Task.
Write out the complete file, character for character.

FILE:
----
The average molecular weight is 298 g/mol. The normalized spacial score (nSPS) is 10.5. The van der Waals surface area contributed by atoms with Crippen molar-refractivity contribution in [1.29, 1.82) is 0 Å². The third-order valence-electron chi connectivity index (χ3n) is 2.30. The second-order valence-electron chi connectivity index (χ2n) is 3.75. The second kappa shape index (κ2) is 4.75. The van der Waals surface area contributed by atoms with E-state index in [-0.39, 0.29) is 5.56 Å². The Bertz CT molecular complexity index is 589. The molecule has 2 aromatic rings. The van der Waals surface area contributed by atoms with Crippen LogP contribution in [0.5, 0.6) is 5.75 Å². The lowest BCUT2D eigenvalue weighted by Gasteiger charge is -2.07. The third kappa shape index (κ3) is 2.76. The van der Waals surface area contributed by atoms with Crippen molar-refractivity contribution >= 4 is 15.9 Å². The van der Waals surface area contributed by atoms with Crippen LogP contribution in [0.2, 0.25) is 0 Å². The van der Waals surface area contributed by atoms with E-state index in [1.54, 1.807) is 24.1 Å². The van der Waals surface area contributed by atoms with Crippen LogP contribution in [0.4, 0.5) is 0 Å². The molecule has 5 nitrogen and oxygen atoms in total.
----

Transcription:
The average molecular weight is 298 g/mol. The normalized spacial score (nSPS) is 10.5. The van der Waals surface area contributed by atoms with Crippen molar-refractivity contribution in [1.29, 1.82) is 0 Å². The third-order valence-electron chi connectivity index (χ3n) is 2.30. The second-order valence-electron chi connectivity index (χ2n) is 3.75. The second kappa shape index (κ2) is 4.75. The van der Waals surface area contributed by atoms with E-state index in [-0.39, 0.29) is 5.56 Å². The Bertz CT molecular complexity index is 589. The molecule has 2 aromatic rings. The van der Waals surface area contributed by atoms with Crippen LogP contribution in [0.5, 0.6) is 5.75 Å². The lowest BCUT2D eigenvalue weighted by Gasteiger charge is -2.07. The third kappa shape index (κ3) is 2.76. The van der Waals surface area contributed by atoms with Crippen molar-refractivity contribution >= 4 is 15.9 Å². The van der Waals surface area contributed by atoms with Crippen LogP contribution in [0.2, 0.25) is 0 Å². The van der Waals surface area contributed by atoms with E-state index in [1.54, 1.807) is 24.1 Å². The van der Waals surface area contributed by atoms with Crippen LogP contribution in [0.4, 0.5) is 0 Å². The molecule has 5 nitrogen and oxygen atoms in total.